Over time, we've been given more "gold" sources, the latest pre-KLD game changer being the Thriving Lands. This takes off some pressure from green to actually fix mana, while the power of ramp is still as welcome as ever. Now, the problem with using green ramp to fix R/W is that you end up with dedicated red and white sources on your board (a.k.a. Mountains and Plains) - possibly some moderately useful Forest as well.
Into the North and Farseek together with the new snow duals solves this problem. Now you CAN get a red/white sources with your ramp and still have it tap for blue or black another turn. What's more, we're getting synergy here by getting tap lands with our ramp - not wasting an untapped basic for ramping purposes as it were. IMO, this makes these ramp cards at least as strong as Sakura Tribe-Elder, probably right below Kodama's Reach/Cultivate.
The question is how many and which snow duals to run? All 10+Shimmerdrift Vale is too much. The Thriving lands are actually better in a vacuum - each is better than Shimmerdrift Vale (the Vale being snow will mostly be irrelevant if you typically have better targets for Into the North anyway). "Island" is the only relevant land type to enable Mystical Sanctuary more easily without going overboard on basic islands. Still, we also need green sources to actually enable us to cast Into the North/Farseek to begin with. So just how many do we need?
This is one of the best articles on mana needs I know about and it confirms my own testing and hypergeometric calculations:
As you can see, it recommends 21 sources in a 99 deck to cast a 1G card on t2, or 19 sources to cas a 2G card on t3. How many do we have before factoring in the new snow duals?
1) Ash Barrens, Evolving Wilds, Terramorphic Expanse and now also Shimmerdrift Vale = 4
2) Command Tower, Path of Ancestry = 2
3) Thriving land cycle = 5
4) Basic forests - debatable but I think 2 is the sweet spot.
= 13 sources to enable 1G on t2. That is a far cry from 21 and you'd have to add a silly amount of green competent duals to consistently enable t2 Into the North/Farseek/Sakura. There's also very little incentive to do this. Instead, 2 CMC ramp on t3 is much more feasible and lets you slip in another tap land or brainstorm/ponder/preordain into your early game plan.
If we also factor in t2 sources that enable 2G on turn 3, it looks much better. I'm running:
Golgari Rot Farm + Simic Growth Chamber = 2 green sources
Bant Panorama + Jund Panorama = 2 green sources
Darksteel Ingor + Mycosynth Wellspring = 2 green sources
= 6 more for a total of 19 sources - just what the doctor ordered for consistent green on turn 3!
But wait, we haven't added the snow duals yet. As can be seen, there's no real need to add green sources, but Rimewood Falls is an Island for Mystical Sanctuary anyway, so why not run it? We also need Glacial Floodplain and Volatile Fjord to do that early "smart fixing" with Into the North/Farseek I mentioned earlier.
After that it gets trickier. We already have enough targets for our ramp cards (snow basics could easily be included if you worry about a dead late game Into the North). A card like Ice Tunnel will compete for slots with Esper Panorama and Grixis Panorama, and it's hard to say which is better. Similarly, Woodland Chasm is in good colors, but if you don't really need more green, aren't you better off with another Swamp instead? An argument could also be made for Snowfield Sinkhole and Sulfurous Mire to further allow "smart fixing", but you already have targets for Into the North/Farseek, so you're getting dimished marginal returs at this point and just adding tap lands to your deck isn't very good.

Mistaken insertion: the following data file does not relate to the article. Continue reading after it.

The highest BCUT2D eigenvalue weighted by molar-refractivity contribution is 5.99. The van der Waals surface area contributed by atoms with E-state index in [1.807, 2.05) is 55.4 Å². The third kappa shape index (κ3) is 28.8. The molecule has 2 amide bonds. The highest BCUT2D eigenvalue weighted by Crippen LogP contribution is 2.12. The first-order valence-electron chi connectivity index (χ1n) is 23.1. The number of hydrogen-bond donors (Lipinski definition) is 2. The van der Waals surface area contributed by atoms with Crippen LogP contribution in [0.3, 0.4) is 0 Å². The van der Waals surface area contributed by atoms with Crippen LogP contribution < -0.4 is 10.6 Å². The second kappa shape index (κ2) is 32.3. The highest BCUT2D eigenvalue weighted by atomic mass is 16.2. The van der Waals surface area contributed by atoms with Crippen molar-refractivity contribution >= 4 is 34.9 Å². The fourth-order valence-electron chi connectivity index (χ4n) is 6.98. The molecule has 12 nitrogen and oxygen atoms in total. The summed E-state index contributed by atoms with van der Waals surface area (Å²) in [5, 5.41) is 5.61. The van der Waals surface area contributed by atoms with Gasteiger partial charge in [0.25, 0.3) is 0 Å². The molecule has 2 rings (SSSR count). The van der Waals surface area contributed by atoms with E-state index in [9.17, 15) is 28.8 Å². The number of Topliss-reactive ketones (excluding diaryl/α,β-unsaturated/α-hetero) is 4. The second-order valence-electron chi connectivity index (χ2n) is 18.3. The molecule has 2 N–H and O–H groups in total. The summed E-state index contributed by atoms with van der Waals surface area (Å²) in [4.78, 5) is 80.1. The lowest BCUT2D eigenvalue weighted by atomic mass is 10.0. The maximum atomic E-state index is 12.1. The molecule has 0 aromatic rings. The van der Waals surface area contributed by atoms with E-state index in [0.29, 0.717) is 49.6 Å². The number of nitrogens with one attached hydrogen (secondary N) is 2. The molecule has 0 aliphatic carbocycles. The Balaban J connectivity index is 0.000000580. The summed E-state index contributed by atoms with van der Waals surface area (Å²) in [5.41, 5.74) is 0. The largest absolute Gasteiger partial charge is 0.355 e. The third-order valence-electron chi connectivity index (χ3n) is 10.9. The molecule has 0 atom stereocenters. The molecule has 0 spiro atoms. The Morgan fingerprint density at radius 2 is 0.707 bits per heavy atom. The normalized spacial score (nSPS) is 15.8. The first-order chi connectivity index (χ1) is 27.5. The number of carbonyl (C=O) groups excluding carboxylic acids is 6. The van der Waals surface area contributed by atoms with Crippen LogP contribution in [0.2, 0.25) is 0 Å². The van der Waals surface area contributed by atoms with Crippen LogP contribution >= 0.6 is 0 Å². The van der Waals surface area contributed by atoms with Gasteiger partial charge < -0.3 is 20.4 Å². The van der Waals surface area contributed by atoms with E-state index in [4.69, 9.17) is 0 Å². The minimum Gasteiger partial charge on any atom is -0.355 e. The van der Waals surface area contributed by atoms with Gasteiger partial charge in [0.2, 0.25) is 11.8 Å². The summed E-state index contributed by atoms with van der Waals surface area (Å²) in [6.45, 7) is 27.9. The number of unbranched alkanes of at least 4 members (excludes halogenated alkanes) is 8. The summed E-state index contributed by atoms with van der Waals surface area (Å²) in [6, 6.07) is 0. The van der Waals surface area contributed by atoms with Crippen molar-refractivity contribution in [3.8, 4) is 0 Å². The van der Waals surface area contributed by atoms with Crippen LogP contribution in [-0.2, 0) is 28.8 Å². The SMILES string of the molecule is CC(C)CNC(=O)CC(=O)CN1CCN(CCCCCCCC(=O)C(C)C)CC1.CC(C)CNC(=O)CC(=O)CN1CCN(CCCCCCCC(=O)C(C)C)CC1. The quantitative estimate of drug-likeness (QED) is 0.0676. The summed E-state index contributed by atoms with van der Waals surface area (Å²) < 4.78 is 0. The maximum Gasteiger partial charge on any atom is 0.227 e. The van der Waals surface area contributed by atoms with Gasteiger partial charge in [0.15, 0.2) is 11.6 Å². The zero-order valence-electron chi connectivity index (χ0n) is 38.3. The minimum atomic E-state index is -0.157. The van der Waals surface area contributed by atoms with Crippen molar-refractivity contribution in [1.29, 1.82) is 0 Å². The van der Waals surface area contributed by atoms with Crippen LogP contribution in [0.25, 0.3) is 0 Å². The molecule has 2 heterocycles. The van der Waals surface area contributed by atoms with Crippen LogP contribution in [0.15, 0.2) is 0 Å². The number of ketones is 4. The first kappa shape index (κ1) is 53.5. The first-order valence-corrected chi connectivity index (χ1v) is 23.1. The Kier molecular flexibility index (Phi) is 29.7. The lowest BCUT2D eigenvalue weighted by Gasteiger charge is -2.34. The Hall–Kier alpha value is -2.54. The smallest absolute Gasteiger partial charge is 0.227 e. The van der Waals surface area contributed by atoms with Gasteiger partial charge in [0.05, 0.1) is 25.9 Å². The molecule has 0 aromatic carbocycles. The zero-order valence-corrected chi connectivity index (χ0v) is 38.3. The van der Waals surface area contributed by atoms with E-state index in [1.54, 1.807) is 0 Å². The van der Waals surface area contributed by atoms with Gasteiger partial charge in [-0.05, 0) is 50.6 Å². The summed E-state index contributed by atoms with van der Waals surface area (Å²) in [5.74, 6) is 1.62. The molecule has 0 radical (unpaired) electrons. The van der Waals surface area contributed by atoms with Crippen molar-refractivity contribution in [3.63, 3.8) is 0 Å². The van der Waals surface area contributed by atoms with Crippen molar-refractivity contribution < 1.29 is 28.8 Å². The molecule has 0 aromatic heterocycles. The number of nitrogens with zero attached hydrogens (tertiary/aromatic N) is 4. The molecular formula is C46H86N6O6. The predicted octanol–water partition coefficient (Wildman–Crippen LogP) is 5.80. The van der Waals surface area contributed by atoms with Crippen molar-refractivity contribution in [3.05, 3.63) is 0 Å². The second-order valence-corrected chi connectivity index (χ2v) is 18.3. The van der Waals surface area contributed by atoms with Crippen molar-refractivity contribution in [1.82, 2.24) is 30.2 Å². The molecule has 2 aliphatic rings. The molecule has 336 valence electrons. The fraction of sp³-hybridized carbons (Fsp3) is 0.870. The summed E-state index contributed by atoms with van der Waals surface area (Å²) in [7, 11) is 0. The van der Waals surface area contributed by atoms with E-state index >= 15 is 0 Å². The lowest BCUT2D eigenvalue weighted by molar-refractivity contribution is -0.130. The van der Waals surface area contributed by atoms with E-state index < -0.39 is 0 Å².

Right now, I'm favoring more panoramas, making my current tentative land selection looks like this:
6 "gold" lands (including Shimmerdrift Vale)
5 thriving lands
4 panorams (no Naya)
3 snow duals
3 spell lands (bog, sanctuary, mire)
Nov 6, 2020urdjur posted a message on Tormod, the Desecrator and the delve mechanicA) Tormod, the Desecrator is in play, my graveyard is filled with many cards and I cast Treasure Cruise. To pay for the cruise, I tap four lands and exile four cards from my graveyard with delve.Posted in: Magic Rulings
How many zombies do I get from Tormod?
(I know Tormod says it's one zombie "whenever one or more cards leave", but what I'm asking is if every single exiled card from delve is a seperate instance of "whenever", much like my lands are tapped separately one at a time, or if they all go at once? Either I get one or four zombies.)
B) Tormod is again in play and I play Flood of Recollection. Flood returns a card from my graveyard, creating a zombie. Then it exiles itself. Did it ever go to the graveyard before exiling itself, so that I now get a second zombie? Or does it exile itself rather than going to the graveyard at all?
Jun 28, 2020urdjur posted a message on [[Primer]] [PAUPER] Crushing Dreams on a Budget - Child of Alara (UPDATE 07-2018!)Very interesting, bfine! I feel like with the current situation of new rules and prints, deck lists will become more streamlined and similar.Posted in: Variant Commander
Mana base: I think I will play almost exactly the same mana base as you, maybe distribution of basics and karoos will be slightly different, that's all. Any particular reason why you prefer Izzet Boilerworks over Golgari Rot Farm?